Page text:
Wed, May 22, 2019 - Page 7 News List

First black woman sworn in as Chicago mayor


Lori Lightfoot, right, is sworn in on Monday as Chicago’s 56th mayor by Judge Susan Cox during an inauguration ceremony at Wintrust Arena in Chicago, Illinois, as Lightfoot’s wife, Amy Eshleman, center, holds a Bible, and her daughter Vivian, second right, looks on.

Photo: Reuters

Lori Lightfoot told aldermen and other city powerbrokers assembled at her inauguration on Monday as Chicago’s first black female mayor that she meant what she said on the campaign trail about top-to-bottom reforms in the nation’s third-largest city.

“For years, they’ve said Chicago ain’t ready for reform,” said Lightfoot, speaking minutes after her swearing-in at the Wintrust Arena. “Well, get ready, because reform is here.”

She spoke about curtailing some powers of city council members to lessen temptations for corruption and that structural changes to reduce gun violence would be among her top priorities.

Hours later, she signed an executive order limiting aldermanic prerogative, a custom that allows each alderman to direct zoning and period decisions in their ward.

Among her toughest challenges — and perhaps the one most scrutinized by those outside the city — will be overhauling the beleaguered Chicago Police Department.

Lightfoot is not the first incoming Chicago mayor to have pledged to overhaul a department accused for decades of abuses, but with a court-monitored plan recently approved by US District Judge Robert Dow, she has the best chance of actually getting it done.

Lightfoot, who made history last month when she defeated a longtime political insider to become the first black woman and openly gay person elected to lead Chicago, signaled days before her inauguration that she is serious about transforming the 13,000-officer force by appointing top staffers with histories as strong police-reform advocates.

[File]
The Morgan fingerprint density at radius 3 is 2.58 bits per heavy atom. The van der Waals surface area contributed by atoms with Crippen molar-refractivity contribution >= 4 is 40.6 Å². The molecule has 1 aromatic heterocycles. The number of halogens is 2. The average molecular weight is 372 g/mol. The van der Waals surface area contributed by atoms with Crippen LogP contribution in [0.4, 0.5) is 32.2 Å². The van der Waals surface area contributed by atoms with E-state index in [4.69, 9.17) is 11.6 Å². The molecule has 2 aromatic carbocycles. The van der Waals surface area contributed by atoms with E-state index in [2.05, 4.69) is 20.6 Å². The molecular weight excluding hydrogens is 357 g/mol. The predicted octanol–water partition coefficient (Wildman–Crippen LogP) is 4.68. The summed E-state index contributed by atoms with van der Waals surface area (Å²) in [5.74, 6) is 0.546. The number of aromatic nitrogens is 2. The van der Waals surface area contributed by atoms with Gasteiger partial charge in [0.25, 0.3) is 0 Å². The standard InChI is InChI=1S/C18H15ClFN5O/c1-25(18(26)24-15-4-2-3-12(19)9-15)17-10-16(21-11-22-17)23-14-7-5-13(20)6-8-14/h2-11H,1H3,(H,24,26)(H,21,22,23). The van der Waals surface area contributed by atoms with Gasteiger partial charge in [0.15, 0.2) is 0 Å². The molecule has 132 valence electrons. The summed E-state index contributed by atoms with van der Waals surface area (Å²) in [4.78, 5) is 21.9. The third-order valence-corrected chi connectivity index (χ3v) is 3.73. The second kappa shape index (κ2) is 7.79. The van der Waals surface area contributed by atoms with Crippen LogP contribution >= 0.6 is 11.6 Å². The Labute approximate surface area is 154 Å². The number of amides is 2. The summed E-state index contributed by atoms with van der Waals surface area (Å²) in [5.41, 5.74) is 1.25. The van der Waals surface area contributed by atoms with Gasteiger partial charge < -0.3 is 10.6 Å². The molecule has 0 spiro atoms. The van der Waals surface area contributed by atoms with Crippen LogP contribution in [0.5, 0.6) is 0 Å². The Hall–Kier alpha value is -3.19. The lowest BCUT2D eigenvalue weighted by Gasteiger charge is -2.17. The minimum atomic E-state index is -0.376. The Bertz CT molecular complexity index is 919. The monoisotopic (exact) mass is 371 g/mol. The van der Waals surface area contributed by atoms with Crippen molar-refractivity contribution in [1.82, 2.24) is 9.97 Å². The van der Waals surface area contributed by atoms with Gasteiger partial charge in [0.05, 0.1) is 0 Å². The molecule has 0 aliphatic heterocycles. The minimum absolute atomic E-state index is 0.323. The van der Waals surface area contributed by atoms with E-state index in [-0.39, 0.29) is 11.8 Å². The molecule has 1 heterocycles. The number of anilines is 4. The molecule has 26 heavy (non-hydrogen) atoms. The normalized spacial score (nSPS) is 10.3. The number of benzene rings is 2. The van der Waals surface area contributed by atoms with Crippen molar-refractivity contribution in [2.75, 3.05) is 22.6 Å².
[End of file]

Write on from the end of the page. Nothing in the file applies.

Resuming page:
Even with court backing, Lightfoot faces obstacles to enacting the meaningful changes that protesters sought after the 2015 release of video of a white officer shooting black teenager Laquan McDonald 16 times.

“I believe she’s a true reformer,” said Phil Turner, who like Lightfoot, is a former US federal prosecutor in Chicago. “But there’s a difference between trying to reform police and reality. She is up against a lot of entrenched forces.”

The fiercest resistance will come from rank-and-file officers and the union that represents them, which has been openly hostile to key provisions, arguing that many will tie officers’ hands and make it impossible for them to do their jobs right.

There is also no guarantee that officers will fully comply with any new policies.

Dow’s ability to hold people in contempt if they don’t adhere to reforms only goes so far, Turner said.

“You can’t hold entire entities, like officers on the street, in contempt,” he said. “The person nominally in charge and who a judge can charge with contempt is the mayor. But she’s a proponent of reforms.”

Lightfoot is likely to fill top posts in her administration with people who support the changes.

During her Monday speech, Lightfoot repeatedly returned to the issue of violence, saying “there is no higher calling than restoring safety and peace in our neighborhoods.”

“People cannot and should not live in neighborhoods that resemble a war zone,” she said, adding later that “Public safety must not be a commodity that is only available to the wealthy.”

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